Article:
That's the title of an editorial in today's Miami Herald. It's subtitled, "Judge right to reject law that raids courts’ budgets."
We depend on the court system to dispense justice — period. Not justice on a budget, not justice on the cheap, not justice with “ka-ching” in the back of a judge’s mind.
Nor should justice be denied because the funds simply aren’t there.
So applaud the decision of Miami-Dade Circuit Court Judge Victoria Sigler to reject a state law that ties the legal bills for defending indigent clients facing the death penalty to state judges’ annual budgets. It’s a violation of the state Constitution, she ruled.
In March, state lawmakers sought to curtail the expenses of a pool of private attorneys appointed to represent death-penalty defendants too poor to pay for legal assistance.
The attorneys are paid a fixed — and low — rate, which will entice few truly seasoned lawyers. Senate Bill 1960 mandated that payment of any overruns, which used to come from state revenue, now would come from the courts’ budgets. That’s not an insignificant expense. Miami-Dade County, for instance, has paid more than $700,000 of its $1.2 million allotted by the state for such legal bills.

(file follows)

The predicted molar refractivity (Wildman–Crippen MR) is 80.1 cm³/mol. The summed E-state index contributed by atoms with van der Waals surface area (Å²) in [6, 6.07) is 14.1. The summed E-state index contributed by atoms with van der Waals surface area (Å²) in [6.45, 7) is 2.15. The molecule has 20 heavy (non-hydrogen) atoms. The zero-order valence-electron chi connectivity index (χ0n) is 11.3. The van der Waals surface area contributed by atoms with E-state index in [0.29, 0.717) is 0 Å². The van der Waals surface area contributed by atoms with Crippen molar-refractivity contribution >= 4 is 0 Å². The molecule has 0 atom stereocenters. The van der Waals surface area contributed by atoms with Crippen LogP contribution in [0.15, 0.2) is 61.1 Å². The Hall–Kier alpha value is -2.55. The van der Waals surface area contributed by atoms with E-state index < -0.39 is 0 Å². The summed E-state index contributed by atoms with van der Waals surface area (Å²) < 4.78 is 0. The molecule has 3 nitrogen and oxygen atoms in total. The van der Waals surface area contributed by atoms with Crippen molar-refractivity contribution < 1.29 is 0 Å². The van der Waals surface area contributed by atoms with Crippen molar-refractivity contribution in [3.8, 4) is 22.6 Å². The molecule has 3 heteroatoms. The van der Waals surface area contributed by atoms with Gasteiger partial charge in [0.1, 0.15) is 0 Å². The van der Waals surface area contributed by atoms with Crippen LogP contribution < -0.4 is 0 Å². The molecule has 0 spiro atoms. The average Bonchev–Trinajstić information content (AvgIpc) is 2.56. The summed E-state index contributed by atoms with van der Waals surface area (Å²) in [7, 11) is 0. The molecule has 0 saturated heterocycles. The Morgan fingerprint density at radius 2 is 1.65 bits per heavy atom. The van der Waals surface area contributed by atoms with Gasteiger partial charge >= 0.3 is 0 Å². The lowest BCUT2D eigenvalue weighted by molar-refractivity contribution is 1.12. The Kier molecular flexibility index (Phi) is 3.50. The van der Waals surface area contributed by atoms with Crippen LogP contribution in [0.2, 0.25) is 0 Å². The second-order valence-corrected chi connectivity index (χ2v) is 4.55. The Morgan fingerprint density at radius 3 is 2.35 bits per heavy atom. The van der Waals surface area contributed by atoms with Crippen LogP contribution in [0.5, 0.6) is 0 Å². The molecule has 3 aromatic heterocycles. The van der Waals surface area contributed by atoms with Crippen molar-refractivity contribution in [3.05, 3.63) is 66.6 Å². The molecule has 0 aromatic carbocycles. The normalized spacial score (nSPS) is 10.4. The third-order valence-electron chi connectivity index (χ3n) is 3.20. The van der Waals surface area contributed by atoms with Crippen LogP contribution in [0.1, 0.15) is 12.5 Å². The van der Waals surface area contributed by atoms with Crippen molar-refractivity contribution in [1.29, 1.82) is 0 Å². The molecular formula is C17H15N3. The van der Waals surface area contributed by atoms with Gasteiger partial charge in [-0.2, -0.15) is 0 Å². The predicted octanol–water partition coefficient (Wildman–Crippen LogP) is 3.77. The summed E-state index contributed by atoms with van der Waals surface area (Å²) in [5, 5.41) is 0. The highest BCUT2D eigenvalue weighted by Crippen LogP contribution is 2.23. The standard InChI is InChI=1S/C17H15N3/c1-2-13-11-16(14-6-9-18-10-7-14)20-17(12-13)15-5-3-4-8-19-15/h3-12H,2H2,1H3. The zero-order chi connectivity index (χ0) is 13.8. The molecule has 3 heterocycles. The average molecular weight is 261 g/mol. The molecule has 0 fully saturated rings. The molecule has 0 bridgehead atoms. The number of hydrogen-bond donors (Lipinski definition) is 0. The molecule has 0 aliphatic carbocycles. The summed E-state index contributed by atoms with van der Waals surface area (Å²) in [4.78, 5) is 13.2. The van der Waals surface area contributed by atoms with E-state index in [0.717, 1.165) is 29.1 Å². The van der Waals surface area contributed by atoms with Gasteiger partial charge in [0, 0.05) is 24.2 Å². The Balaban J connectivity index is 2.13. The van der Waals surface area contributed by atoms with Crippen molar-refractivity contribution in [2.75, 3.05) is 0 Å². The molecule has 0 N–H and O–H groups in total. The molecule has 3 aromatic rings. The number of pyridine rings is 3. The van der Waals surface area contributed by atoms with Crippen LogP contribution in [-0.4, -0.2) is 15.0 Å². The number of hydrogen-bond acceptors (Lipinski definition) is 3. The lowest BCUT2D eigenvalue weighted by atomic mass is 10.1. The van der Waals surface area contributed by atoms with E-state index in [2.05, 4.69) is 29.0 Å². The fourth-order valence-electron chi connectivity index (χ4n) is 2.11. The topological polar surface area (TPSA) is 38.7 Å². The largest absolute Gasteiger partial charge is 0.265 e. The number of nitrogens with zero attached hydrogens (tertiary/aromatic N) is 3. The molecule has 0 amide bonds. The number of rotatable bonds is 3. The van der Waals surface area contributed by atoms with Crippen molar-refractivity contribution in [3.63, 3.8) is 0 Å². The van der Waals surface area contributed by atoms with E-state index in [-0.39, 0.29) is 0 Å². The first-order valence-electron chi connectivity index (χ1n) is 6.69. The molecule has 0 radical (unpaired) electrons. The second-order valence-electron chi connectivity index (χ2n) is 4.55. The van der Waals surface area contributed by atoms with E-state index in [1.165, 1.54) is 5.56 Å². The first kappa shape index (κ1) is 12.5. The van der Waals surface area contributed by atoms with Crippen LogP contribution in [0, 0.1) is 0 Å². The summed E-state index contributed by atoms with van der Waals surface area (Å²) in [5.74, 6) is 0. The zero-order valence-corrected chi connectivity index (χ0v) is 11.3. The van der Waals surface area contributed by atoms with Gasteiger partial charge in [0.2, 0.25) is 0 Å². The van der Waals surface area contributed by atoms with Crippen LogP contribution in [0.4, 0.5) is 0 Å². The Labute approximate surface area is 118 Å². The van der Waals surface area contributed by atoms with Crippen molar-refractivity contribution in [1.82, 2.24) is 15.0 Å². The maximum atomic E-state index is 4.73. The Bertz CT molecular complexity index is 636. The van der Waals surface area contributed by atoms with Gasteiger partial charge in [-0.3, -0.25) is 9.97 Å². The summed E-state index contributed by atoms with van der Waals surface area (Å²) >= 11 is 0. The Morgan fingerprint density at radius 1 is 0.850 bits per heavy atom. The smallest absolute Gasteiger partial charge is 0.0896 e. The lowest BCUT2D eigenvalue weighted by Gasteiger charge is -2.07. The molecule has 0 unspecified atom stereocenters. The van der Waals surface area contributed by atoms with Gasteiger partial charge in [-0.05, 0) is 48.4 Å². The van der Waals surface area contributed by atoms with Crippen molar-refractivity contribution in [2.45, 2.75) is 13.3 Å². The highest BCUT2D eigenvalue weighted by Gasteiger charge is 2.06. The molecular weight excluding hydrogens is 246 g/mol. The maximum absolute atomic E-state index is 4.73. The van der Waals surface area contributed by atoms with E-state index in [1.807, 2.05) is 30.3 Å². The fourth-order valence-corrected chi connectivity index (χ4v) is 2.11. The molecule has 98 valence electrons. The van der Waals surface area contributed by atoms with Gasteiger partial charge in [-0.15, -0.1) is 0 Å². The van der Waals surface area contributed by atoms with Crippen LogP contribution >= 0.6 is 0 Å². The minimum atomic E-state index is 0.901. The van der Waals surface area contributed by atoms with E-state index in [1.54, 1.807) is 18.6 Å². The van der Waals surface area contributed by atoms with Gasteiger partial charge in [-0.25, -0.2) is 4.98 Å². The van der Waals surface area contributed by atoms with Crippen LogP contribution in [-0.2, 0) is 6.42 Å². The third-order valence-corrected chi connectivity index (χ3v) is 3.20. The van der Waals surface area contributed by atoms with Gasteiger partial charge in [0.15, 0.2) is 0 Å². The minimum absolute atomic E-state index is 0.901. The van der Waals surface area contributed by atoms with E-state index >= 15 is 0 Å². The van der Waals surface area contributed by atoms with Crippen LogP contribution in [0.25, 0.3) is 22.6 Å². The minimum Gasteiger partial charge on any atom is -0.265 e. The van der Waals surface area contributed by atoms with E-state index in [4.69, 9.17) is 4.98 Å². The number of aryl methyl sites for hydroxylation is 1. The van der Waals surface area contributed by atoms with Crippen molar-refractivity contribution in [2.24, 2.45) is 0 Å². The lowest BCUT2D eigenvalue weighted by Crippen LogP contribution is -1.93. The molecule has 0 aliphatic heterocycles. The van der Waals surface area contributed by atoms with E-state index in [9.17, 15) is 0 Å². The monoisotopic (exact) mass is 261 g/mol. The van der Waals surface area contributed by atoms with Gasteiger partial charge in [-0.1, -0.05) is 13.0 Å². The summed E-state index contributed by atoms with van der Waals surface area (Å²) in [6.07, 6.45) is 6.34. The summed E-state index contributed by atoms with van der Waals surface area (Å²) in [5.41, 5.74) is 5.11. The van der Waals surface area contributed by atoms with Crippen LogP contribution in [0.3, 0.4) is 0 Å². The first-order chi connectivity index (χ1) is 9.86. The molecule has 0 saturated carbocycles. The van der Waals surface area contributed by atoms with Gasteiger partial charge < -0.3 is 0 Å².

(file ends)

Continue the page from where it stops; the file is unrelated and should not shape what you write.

But the law also crosses the line that separates the judiciary and the state Legislature, which, according to Judge Sigler, is supposed to allocate all the funds for indigent clients. There should be no onus on a judge, charged with impartiality in interpreting and carrying out the laws of the state, to count pennies — not that any would. Still, as private attorney David S. Markus told The Miami Herald, the law “makes judges think twice about paying a lawyer, knowing that he or she has to also think about paying his secretary or buying copier paper.”
Gov. Rick Scott’s appeal-prone administration is likely to challenge Judge Sigler’s ruling. That would be unfortunate and costly — and it would do little to serve the cause of dispensing justice in the state.
Earlier coverage of the ruling on Florida's indigent defense funding begins at the link.
The ruling in Florida v. Martin is available in Adobe .pdf format.